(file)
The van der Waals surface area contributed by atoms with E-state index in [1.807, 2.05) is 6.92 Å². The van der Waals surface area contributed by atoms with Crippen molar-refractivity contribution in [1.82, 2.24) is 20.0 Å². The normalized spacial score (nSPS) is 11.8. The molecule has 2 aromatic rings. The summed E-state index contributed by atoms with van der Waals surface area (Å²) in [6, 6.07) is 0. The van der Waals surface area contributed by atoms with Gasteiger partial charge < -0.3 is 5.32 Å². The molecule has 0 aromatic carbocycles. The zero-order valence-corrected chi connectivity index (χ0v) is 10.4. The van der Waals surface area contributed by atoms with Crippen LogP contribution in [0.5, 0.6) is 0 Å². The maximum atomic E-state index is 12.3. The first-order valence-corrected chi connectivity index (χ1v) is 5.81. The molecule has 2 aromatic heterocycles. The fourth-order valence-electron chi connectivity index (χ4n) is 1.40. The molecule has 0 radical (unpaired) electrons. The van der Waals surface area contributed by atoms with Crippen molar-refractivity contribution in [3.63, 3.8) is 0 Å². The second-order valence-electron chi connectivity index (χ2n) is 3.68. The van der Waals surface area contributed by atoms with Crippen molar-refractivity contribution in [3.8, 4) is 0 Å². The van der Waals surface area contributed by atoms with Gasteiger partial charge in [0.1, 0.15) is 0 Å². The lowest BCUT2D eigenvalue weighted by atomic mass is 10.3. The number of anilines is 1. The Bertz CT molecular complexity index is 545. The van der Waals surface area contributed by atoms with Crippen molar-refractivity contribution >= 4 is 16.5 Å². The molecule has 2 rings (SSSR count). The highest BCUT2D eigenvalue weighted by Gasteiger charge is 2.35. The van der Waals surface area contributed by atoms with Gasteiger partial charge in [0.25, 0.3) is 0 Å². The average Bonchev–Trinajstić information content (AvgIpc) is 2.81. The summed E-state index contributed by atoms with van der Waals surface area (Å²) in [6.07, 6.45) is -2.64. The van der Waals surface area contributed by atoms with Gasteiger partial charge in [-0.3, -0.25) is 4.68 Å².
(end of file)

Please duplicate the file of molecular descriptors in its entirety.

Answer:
The van der Waals surface area contributed by atoms with E-state index in [1.807, 2.05) is 6.92 Å². The van der Waals surface area contributed by atoms with Crippen molar-refractivity contribution in [1.82, 2.24) is 20.0 Å². The normalized spacial score (nSPS) is 11.8. The molecule has 2 aromatic rings. The summed E-state index contributed by atoms with van der Waals surface area (Å²) in [6, 6.07) is 0. The van der Waals surface area contributed by atoms with Gasteiger partial charge < -0.3 is 5.32 Å². The molecule has 0 aromatic carbocycles. The zero-order valence-corrected chi connectivity index (χ0v) is 10.4. The van der Waals surface area contributed by atoms with Crippen LogP contribution in [0.5, 0.6) is 0 Å². The maximum atomic E-state index is 12.3. The first-order valence-corrected chi connectivity index (χ1v) is 5.81. The molecule has 2 aromatic heterocycles. The fourth-order valence-electron chi connectivity index (χ4n) is 1.40. The molecule has 0 radical (unpaired) electrons. The van der Waals surface area contributed by atoms with Crippen molar-refractivity contribution in [3.63, 3.8) is 0 Å². The second-order valence-electron chi connectivity index (χ2n) is 3.68. The van der Waals surface area contributed by atoms with Crippen molar-refractivity contribution in [3.8, 4) is 0 Å². The van der Waals surface area contributed by atoms with Gasteiger partial charge in [0.1, 0.15) is 0 Å². The lowest BCUT2D eigenvalue weighted by atomic mass is 10.3. The number of anilines is 1. The Bertz CT molecular complexity index is 545. The van der Waals surface area contributed by atoms with Crippen molar-refractivity contribution >= 4 is 16.5 Å². The molecule has 2 rings (SSSR count). The highest BCUT2D eigenvalue weighted by Gasteiger charge is 2.35. The van der Waals surface area contributed by atoms with Gasteiger partial charge in [0.25, 0.3) is 0 Å². The average Bonchev–Trinajstić information content (AvgIpc) is 2.81. The summed E-state index contributed by atoms with van der Waals surface area (Å²) in [6.07, 6.45) is -2.64. The van der Waals surface area contributed by atoms with Gasteiger partial charge in [-0.3, -0.25) is 4.68 Å².